Progressive Democratic Patriots (PDP) deputy leader Farley Augustine has accused the PNM Tobago Council of wanting to cling to power until 2025 without resolving the Tobago House of Assembly (THA) deadlock,
Augustine, the electoral representative for Parlatuvier/L’Anse Fourmi/ Speyside, in a recent interview with Tobago Channel 5, said of the six-six stalemate in the assembly: “As the leader of the PDP THA team, I could say that it’s unfortunate that we are now in the month of June, and we have made no headway on this matter. It is also purposeful on the other side.”
On January 25, for the first time in its 40-year history, the Tobago House of Assembly (THA) election ended in deadlock. The result has presented a constitutional challenge for the assembly.
Despite several attempts since then to resolve the impasse – one of which included discussing a power-sharing arrangement – the assembly remains in abeyance and yet to be properly constituted.
In the meantime, it is functioning through a “holdover” executive led by Chief Secretary Ancil Dennis.
The THA (Amendment) Act 2021, which seeks to increase the number of THA seats from 12 to 15 and give the Chief Secretary the power to call fresh elections, was passed in Parliament on March 2. The President assented to the act on March 16. It is yet to be proclaimed.
On March 3, the Prime Minister met with all 12 assemblymen in an attempt to resolve the impasse.
Augustine on Monday lamented the breakdown in negotiations and questioned the PNM's sincerity in ending the deadlock.
“We were the ones who went at that meeting with the Prime Minister and went prepared to make a deal.We said: 'Look, let us find a way to work together,'
"We went as far as to say we are willing to concede to you the two most powerful positions in both the Executive and in the Legislature – the positions of chief secretary and the position of presiding officer. We were saying we would take the secondary positions on the matter – we would take the Deputy Chief Secretary –and we said to create a balance on the executive, we would also non-negotiably take the position of the Secretary of Finance. We started discussions.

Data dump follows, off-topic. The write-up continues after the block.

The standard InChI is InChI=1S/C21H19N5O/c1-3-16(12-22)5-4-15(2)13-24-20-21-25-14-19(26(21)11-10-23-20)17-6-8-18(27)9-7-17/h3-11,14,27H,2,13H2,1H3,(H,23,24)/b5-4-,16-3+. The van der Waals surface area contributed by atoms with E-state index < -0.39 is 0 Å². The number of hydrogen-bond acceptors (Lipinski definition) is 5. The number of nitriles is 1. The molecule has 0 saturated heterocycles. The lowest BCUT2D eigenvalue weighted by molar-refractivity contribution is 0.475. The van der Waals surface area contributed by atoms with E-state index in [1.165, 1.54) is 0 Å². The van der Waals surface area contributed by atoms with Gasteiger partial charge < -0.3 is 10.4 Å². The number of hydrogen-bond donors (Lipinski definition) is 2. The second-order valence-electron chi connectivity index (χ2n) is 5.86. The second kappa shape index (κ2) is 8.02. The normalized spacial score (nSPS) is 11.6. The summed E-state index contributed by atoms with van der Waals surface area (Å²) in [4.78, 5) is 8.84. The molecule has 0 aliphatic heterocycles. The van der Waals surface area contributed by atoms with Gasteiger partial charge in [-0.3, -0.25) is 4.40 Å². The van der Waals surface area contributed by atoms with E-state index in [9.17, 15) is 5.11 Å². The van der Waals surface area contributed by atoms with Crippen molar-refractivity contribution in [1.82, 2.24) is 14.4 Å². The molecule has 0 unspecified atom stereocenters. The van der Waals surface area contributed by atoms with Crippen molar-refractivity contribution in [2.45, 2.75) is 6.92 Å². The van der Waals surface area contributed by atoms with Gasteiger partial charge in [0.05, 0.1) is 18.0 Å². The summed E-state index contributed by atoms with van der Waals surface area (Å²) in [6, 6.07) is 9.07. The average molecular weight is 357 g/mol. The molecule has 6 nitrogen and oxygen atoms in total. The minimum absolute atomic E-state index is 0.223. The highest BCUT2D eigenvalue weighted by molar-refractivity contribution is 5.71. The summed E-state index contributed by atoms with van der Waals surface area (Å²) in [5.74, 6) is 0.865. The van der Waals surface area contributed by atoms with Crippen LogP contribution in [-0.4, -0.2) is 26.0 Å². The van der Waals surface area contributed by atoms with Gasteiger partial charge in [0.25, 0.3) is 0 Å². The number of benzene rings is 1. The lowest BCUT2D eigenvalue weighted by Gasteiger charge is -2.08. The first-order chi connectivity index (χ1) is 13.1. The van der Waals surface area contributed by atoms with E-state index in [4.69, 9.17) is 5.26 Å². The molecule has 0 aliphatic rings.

"Then we said, 'Look, here is a list of divisions we would like to have, and we are hoping that you will come back to us and say, "Look, these are what we would like to have" – it’s a negotiation.'
"That part did not work.”
He said the PDP then agreed to mediators, since the PNM and PDP could not agree on a way forward.
“PNM say no, they don’t want no mediators – Tobago doesn’t have anybody good enough to mediate between two parties.”
He said it was then that PDP leader Watson Duke called off the original deal, giving the PNM a chance to come to the table with new negotiations.
“Still no answer. PNM does not want any deal – they want this situation to stay as it is until 2025.
"They don’t want any form of good governance at all, And I am daring the PNM to come and refute what I am saying, because what they want is a situation where there is no legislature formed, so that no accountability can happen, no public accounts committee, no committees of the House.
"We have budget coming up in October. The law says that the THA is supposed to send to the national Parliament a budget by June. If we do not do that (Finance Minister) Colm Imbert will make a budget for Tobago, and it would appear as though PNM happy with that recolonisation of Tobago.”